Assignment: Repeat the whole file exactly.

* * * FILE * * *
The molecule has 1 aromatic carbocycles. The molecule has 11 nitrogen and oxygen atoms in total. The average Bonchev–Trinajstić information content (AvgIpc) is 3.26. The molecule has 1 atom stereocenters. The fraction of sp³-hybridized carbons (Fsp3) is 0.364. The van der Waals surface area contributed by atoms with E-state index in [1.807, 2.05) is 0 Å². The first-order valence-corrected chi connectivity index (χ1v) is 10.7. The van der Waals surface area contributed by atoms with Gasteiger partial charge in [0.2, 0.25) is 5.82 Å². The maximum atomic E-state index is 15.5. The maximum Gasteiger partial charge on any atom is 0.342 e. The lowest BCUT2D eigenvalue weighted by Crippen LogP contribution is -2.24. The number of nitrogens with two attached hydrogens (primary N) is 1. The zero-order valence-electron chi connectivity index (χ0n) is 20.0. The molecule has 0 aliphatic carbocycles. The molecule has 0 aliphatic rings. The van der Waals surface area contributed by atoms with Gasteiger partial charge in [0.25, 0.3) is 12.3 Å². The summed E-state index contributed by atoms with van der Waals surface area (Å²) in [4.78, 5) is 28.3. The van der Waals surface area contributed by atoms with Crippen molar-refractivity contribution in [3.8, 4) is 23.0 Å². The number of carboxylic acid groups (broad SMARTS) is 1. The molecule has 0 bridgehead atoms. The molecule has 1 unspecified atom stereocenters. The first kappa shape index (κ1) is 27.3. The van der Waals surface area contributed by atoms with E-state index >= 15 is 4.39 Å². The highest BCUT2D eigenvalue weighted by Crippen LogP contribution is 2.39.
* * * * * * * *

The molecule has 1 aromatic carbocycles. The molecule has 11 nitrogen and oxygen atoms in total. The average Bonchev–Trinajstić information content (AvgIpc) is 3.26. The molecule has 1 atom stereocenters. The fraction of sp³-hybridized carbons (Fsp3) is 0.364. The van der Waals surface area contributed by atoms with E-state index in [1.807, 2.05) is 0 Å². The first-order valence-corrected chi connectivity index (χ1v) is 10.7. The van der Waals surface area contributed by atoms with Gasteiger partial charge in [0.2, 0.25) is 5.82 Å². The maximum atomic E-state index is 15.5. The maximum Gasteiger partial charge on any atom is 0.342 e. The lowest BCUT2D eigenvalue weighted by Crippen LogP contribution is -2.24. The number of nitrogens with two attached hydrogens (primary N) is 1. The zero-order valence-electron chi connectivity index (χ0n) is 20.0. The molecule has 0 aliphatic carbocycles. The molecule has 0 aliphatic rings. The van der Waals surface area contributed by atoms with Gasteiger partial charge in [0.25, 0.3) is 12.3 Å². The summed E-state index contributed by atoms with van der Waals surface area (Å²) in [4.78, 5) is 28.3. The van der Waals surface area contributed by atoms with Crippen molar-refractivity contribution in [3.8, 4) is 23.0 Å². The number of carboxylic acid groups (broad SMARTS) is 1. The molecule has 0 bridgehead atoms. The molecule has 1 unspecified atom stereocenters. The first kappa shape index (κ1) is 27.3. The van der Waals surface area contributed by atoms with E-state index >= 15 is 4.39 Å². The highest BCUT2D eigenvalue weighted by Crippen LogP contribution is 2.39.